Picture from inside of a car, everywhere lines and numbers

Kickdown! [Full Speed/Full Throttle]


The race to develop viable autonomous vehicles has been ongoing for some time, but that race may intensify if today’s new reality leads to reducing risk for passengers and drivers in for-hire vehicles. To get closer to realizing this vision, incredible volumes of test data must be captured and analyzed to gain safety approvals.

A data filling station with modern hardware technology and a patent-pending software process provides customers from the automotive sector with a boost for car development. The development process, however, is generating an almost unimaginable volume of data which must be transmitted and analyzed for performance and safety assessments. 

Full Certification Takes 2 Exabytes of Data

For example, the American Society of Automotive Engineer (SAE) has offered a few comparative figures. Even the development of an autonomous car at Level 2 – which just includes parking assistance and adaptive cruise control – requires around 200,000 kilometers of driving distance before it’s ready for the market. This generates four to ten petabytes of sensor test data. The very highest SAE Level 5, which covers fully autonomous vehicles, will require an estimated 240 million kilometers of driving distance before it’s ready for the market, generating a good two exabytes of sensor data, or two trillion bytes. For comparison: According to press reports in 1998, slightly more than one exabyte was equivalent to the sum total of human knowledge.

To shorten time-to-market, it’s important to speed up the process of making these large data volumes manageable. The faster development engineers can analyze the information generated by sensors, cameras, LIDAR (optical radar) scanners and AI control units, as well as the data from external measuring and testing equipment installed in the cars, the faster they can draw their conclusions and make better decisions. 

Challenge for Measurement Data Management

The concrete challenge is to unload the hundreds of gigabytes generated by an electric vehicle equipped with measuring technology during endurance testing in the Arabian desert, within a few minutes during a driver change or refueling. 

But the regional unloading of data from tens of vehicles during a shift change is only the first hurdle.

Transport the Results, Not the Data

And not only that: Because the regional unloading of many vehicles during a shift change is only the first hurdle; the subsequent provision of data within a complex and increasingly dynamically organized development organization represents a further test bed for every measurement data management system, this applies to the entire industry in particular but also to global players in the automotive industry. The test engineer, who, for example, is in charge of a hybrid powertrain, does not only need the data of a single prototype, but is currently interested in all kickdown operations (= threshold switch on the accelerator pedal to rev up the engine for optimum acceleration) as well as ABS-assisted emergency braking in the entire test fleet comprising several hundred vehicles. And all this as soon as possible after their recording on up to three continents, somewhere between the polar and tropic. “The hub-and-spoke architectures traditionally used for such requirements are hopelessly overtaxed by the bandwidths required for automotive measurement data," says Dr. Christoph G. Jung, Principal Architect in the Digital Solutions unit at T-Systems.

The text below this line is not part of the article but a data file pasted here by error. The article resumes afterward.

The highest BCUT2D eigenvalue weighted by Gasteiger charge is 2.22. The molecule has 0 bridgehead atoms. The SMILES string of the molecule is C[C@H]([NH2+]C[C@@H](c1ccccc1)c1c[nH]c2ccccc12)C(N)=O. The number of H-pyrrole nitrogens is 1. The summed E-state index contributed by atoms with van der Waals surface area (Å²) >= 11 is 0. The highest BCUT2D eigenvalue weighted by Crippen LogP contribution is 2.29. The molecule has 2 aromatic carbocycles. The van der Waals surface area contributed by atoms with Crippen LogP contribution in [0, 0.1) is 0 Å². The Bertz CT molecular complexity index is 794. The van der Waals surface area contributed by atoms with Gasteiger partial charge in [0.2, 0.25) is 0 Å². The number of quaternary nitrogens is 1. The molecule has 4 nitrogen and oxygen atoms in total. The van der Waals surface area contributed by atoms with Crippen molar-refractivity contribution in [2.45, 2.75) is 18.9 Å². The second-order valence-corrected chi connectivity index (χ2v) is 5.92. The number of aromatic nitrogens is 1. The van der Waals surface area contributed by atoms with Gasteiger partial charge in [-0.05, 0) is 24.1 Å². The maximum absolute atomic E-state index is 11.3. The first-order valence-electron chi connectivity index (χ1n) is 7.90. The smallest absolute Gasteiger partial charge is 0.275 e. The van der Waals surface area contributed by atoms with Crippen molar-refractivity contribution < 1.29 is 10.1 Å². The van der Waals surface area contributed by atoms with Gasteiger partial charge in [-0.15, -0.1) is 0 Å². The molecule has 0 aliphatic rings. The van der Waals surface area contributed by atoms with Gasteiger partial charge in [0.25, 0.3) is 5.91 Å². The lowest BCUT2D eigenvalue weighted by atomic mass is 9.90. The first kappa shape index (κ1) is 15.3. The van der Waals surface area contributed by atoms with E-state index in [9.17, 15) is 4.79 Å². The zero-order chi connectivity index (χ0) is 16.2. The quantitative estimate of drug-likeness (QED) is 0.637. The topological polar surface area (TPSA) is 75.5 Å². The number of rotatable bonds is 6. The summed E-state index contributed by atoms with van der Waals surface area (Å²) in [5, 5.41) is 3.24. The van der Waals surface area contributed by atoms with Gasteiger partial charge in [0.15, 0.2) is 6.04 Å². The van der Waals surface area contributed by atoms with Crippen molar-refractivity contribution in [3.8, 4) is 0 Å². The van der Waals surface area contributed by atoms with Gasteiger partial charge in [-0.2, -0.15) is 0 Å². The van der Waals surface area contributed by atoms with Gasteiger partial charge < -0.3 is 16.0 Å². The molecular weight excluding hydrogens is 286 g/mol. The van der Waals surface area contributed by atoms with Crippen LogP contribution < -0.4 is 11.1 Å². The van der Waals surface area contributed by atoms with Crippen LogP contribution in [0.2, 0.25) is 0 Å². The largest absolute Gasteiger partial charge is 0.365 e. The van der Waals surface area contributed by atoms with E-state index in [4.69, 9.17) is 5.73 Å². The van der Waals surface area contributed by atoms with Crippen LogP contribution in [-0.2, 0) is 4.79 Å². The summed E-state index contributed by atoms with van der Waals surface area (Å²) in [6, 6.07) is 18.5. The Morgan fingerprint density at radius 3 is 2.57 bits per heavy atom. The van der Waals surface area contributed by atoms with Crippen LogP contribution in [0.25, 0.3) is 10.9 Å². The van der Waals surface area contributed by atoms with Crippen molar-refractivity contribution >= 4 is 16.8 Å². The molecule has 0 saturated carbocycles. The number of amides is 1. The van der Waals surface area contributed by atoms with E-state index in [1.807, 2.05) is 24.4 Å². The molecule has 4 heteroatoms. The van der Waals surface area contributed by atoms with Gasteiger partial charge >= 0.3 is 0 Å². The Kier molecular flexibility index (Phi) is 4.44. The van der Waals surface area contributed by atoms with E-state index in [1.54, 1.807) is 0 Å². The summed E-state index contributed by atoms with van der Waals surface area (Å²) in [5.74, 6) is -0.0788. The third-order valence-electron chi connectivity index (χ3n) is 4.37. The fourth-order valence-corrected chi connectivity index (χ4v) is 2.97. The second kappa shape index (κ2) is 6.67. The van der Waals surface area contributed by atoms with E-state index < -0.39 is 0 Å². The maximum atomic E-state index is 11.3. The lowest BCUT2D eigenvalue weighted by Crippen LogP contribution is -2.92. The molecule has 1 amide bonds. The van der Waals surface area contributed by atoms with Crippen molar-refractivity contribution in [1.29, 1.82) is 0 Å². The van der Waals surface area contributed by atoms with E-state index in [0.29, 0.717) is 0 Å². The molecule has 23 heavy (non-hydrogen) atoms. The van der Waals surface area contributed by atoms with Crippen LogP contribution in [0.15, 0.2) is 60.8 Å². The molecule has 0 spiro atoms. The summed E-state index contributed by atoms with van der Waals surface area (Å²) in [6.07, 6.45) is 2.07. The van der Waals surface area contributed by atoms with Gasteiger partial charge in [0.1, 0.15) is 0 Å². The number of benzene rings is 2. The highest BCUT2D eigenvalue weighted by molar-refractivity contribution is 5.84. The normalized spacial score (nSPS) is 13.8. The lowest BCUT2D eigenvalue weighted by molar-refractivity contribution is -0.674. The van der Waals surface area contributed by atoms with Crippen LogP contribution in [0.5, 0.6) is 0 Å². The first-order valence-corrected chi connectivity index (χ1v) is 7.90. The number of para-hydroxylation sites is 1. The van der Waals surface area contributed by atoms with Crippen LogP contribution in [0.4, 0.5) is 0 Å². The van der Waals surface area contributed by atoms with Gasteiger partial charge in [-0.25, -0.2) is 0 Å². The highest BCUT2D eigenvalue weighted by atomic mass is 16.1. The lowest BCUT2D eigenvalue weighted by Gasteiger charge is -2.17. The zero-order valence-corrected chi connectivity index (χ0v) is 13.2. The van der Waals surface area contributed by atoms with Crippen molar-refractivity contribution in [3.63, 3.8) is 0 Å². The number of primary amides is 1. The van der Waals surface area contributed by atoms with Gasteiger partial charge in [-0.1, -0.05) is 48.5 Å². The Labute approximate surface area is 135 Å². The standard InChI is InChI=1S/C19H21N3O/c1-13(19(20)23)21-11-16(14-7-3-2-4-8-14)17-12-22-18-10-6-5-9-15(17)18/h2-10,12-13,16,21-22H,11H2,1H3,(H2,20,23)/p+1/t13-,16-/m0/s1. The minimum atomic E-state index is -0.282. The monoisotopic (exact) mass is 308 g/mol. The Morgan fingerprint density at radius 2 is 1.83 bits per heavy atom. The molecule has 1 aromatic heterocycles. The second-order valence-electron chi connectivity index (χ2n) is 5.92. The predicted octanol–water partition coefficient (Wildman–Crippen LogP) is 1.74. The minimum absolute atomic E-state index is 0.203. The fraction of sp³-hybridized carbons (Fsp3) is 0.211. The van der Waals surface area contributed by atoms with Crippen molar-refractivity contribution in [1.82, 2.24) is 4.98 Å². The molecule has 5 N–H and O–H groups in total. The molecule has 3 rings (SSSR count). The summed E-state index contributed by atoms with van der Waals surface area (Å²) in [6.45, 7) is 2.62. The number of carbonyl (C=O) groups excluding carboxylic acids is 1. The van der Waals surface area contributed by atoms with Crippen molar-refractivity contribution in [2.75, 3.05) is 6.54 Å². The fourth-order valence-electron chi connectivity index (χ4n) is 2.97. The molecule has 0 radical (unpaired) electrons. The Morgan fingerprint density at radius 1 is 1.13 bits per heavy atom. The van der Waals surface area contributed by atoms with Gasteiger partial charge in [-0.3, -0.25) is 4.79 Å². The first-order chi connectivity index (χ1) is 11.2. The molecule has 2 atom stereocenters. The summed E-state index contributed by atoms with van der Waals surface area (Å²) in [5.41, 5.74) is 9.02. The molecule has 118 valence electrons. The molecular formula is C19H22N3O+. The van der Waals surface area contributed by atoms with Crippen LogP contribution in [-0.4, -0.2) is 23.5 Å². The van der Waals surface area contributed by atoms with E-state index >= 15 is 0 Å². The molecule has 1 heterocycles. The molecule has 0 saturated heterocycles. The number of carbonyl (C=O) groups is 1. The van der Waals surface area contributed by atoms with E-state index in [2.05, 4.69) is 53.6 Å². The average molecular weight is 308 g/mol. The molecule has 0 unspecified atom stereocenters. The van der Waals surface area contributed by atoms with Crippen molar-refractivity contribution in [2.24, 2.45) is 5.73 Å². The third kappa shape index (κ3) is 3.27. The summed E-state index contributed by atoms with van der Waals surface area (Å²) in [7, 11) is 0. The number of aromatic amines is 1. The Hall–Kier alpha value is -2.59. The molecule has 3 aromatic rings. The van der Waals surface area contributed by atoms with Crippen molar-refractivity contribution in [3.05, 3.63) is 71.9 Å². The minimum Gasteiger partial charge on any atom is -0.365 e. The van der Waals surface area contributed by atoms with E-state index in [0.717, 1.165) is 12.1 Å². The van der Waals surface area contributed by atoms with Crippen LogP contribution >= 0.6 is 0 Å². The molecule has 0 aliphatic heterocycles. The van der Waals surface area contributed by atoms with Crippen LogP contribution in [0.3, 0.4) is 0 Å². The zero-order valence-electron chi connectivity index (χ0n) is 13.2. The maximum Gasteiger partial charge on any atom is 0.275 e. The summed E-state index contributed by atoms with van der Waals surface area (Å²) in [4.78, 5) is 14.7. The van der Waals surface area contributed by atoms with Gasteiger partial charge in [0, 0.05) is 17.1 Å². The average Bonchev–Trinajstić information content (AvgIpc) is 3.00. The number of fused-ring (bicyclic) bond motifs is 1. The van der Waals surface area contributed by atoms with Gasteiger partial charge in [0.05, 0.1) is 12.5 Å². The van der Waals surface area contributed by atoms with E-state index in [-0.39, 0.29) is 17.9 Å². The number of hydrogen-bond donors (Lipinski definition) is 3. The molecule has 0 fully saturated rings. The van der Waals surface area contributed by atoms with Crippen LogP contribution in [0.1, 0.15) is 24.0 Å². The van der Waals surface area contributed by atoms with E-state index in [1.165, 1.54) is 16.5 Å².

In partnership, T-Systems and Daimler have found a surprising solution to these important challenges. The carmaker's development engineers worldwide can now analyze this gigantic data stream “in situ” and thus in near-real time. The concept is called Edge Computing, which instead of transporting the data to centrally located users, transfers the analysis algorithms to the producers in the field, in this case to the test tracks.

IM-Daimler-2-Huge-Data

Review – How it all began

This technology initially combines dedicated cluster hardware based on server computers, as used in T-Systems data centers, with patent-pending signal processing software (“Big Data Signal Processing”) to create a so-called “data filling station”. These regionally located mini data centers are then federated with each other via a global cloud network in such a way that a “Data-As-A-Service” (DAAS) is created, which thus functions as a transparent “data stream can”.

This is very efficient because the raw measurement data is no longer copied to the engineers’ already small laptops via expensive leased lines. Instead, only the engineers’ calculation rules are "injected" as code into the relevant data filling stations installed on the test track. Only the interesting excerpts and results of the algorithms are then transferred, reducing the data volume typically by a factor of a thousand.

In the current showcase project, T-Systems' unique hardware and software was connected to the customer's corporate cloud via the Telekom backbone. There, a wide variety of analysis tools, data enhancement processes, visualizations and also AI algorithms can be cost-efficiently connected to the data stream socket. With this technology, for the first time a means is available to record and evaluate full trace data of all endurance test vehicles in their completeness. As a result, the test process can be accelerated and made much more flexible, virtually a kick-down switch for the entire vehicle development process.

Author: Sven Hansel
Photos: Gettyimages

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